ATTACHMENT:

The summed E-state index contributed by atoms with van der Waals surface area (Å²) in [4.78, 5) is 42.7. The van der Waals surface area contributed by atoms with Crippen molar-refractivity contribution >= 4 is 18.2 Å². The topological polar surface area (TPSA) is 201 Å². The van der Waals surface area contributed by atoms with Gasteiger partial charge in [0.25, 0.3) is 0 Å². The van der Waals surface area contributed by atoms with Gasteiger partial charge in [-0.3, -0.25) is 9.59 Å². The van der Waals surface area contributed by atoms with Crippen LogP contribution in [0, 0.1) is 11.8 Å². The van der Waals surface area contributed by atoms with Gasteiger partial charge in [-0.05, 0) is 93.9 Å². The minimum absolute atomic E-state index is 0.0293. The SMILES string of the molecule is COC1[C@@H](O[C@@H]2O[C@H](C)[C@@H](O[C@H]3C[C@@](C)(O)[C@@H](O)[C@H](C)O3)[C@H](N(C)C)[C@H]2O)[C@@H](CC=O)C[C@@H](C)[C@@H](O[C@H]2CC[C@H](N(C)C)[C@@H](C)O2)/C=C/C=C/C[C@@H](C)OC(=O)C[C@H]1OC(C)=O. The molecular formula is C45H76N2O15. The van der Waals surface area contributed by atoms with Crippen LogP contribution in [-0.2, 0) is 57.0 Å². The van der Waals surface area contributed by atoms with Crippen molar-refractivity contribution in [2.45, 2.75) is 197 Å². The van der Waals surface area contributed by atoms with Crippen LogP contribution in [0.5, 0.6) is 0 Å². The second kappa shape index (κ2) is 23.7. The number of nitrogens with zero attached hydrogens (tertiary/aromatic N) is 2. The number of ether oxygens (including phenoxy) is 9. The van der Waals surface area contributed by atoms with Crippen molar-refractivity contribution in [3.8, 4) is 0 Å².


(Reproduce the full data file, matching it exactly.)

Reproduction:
The summed E-state index contributed by atoms with van der Waals surface area (Å²) in [4.78, 5) is 42.7. The van der Waals surface area contributed by atoms with Crippen molar-refractivity contribution >= 4 is 18.2 Å². The topological polar surface area (TPSA) is 201 Å². The van der Waals surface area contributed by atoms with Gasteiger partial charge in [0.25, 0.3) is 0 Å². The van der Waals surface area contributed by atoms with Gasteiger partial charge in [-0.3, -0.25) is 9.59 Å². The van der Waals surface area contributed by atoms with Crippen LogP contribution in [0, 0.1) is 11.8 Å². The van der Waals surface area contributed by atoms with Gasteiger partial charge in [-0.05, 0) is 93.9 Å². The minimum absolute atomic E-state index is 0.0293. The SMILES string of the molecule is COC1[C@@H](O[C@@H]2O[C@H](C)[C@@H](O[C@H]3C[C@@](C)(O)[C@@H](O)[C@H](C)O3)[C@H](N(C)C)[C@H]2O)[C@@H](CC=O)C[C@@H](C)[C@@H](O[C@H]2CC[C@H](N(C)C)[C@@H](C)O2)/C=C/C=C/C[C@@H](C)OC(=O)C[C@H]1OC(C)=O. The molecular formula is C45H76N2O15. The van der Waals surface area contributed by atoms with Crippen LogP contribution in [-0.2, 0) is 57.0 Å². The van der Waals surface area contributed by atoms with Crippen molar-refractivity contribution in [2.45, 2.75) is 197 Å². The van der Waals surface area contributed by atoms with Crippen LogP contribution in [0.5, 0.6) is 0 Å². The second kappa shape index (κ2) is 23.7. The number of nitrogens with zero attached hydrogens (tertiary/aromatic N) is 2. The number of ether oxygens (including phenoxy) is 9. The van der Waals surface area contributed by atoms with Crippen molar-refractivity contribution in [3.8, 4) is 0 Å².